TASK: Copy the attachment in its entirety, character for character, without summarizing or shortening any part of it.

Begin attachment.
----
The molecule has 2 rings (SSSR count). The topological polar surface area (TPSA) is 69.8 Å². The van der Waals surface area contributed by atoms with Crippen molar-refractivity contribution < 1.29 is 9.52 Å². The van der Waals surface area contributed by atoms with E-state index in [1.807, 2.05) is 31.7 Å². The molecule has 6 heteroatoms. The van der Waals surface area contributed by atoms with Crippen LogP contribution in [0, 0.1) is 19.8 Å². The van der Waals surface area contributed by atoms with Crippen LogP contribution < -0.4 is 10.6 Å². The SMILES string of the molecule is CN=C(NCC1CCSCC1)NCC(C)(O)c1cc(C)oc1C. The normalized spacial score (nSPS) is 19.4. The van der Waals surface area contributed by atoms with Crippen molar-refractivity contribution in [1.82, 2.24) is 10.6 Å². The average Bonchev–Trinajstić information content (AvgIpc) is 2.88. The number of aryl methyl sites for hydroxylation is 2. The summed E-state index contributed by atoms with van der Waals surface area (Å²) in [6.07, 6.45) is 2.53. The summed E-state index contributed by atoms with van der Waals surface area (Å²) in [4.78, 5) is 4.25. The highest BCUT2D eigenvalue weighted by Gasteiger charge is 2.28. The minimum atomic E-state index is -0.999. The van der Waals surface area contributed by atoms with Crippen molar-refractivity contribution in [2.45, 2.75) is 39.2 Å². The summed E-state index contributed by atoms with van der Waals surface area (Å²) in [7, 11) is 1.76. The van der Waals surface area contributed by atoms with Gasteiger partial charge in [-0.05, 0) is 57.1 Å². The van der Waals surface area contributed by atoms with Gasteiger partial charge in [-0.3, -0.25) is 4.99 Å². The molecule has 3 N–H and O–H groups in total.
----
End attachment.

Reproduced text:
The molecule has 2 rings (SSSR count). The topological polar surface area (TPSA) is 69.8 Å². The van der Waals surface area contributed by atoms with Crippen molar-refractivity contribution < 1.29 is 9.52 Å². The van der Waals surface area contributed by atoms with E-state index in [1.807, 2.05) is 31.7 Å². The molecule has 6 heteroatoms. The van der Waals surface area contributed by atoms with Crippen LogP contribution in [0, 0.1) is 19.8 Å². The van der Waals surface area contributed by atoms with Crippen LogP contribution < -0.4 is 10.6 Å². The SMILES string of the molecule is CN=C(NCC1CCSCC1)NCC(C)(O)c1cc(C)oc1C. The normalized spacial score (nSPS) is 19.4. The van der Waals surface area contributed by atoms with Crippen molar-refractivity contribution in [1.82, 2.24) is 10.6 Å². The average Bonchev–Trinajstić information content (AvgIpc) is 2.88. The number of aryl methyl sites for hydroxylation is 2. The summed E-state index contributed by atoms with van der Waals surface area (Å²) in [6.07, 6.45) is 2.53. The summed E-state index contributed by atoms with van der Waals surface area (Å²) in [4.78, 5) is 4.25. The highest BCUT2D eigenvalue weighted by Gasteiger charge is 2.28. The minimum atomic E-state index is -0.999. The van der Waals surface area contributed by atoms with Crippen molar-refractivity contribution in [2.45, 2.75) is 39.2 Å². The summed E-state index contributed by atoms with van der Waals surface area (Å²) in [7, 11) is 1.76. The van der Waals surface area contributed by atoms with Gasteiger partial charge in [-0.05, 0) is 57.1 Å². The van der Waals surface area contributed by atoms with Gasteiger partial charge in [-0.3, -0.25) is 4.99 Å². The molecule has 3 N–H and O–H groups in total.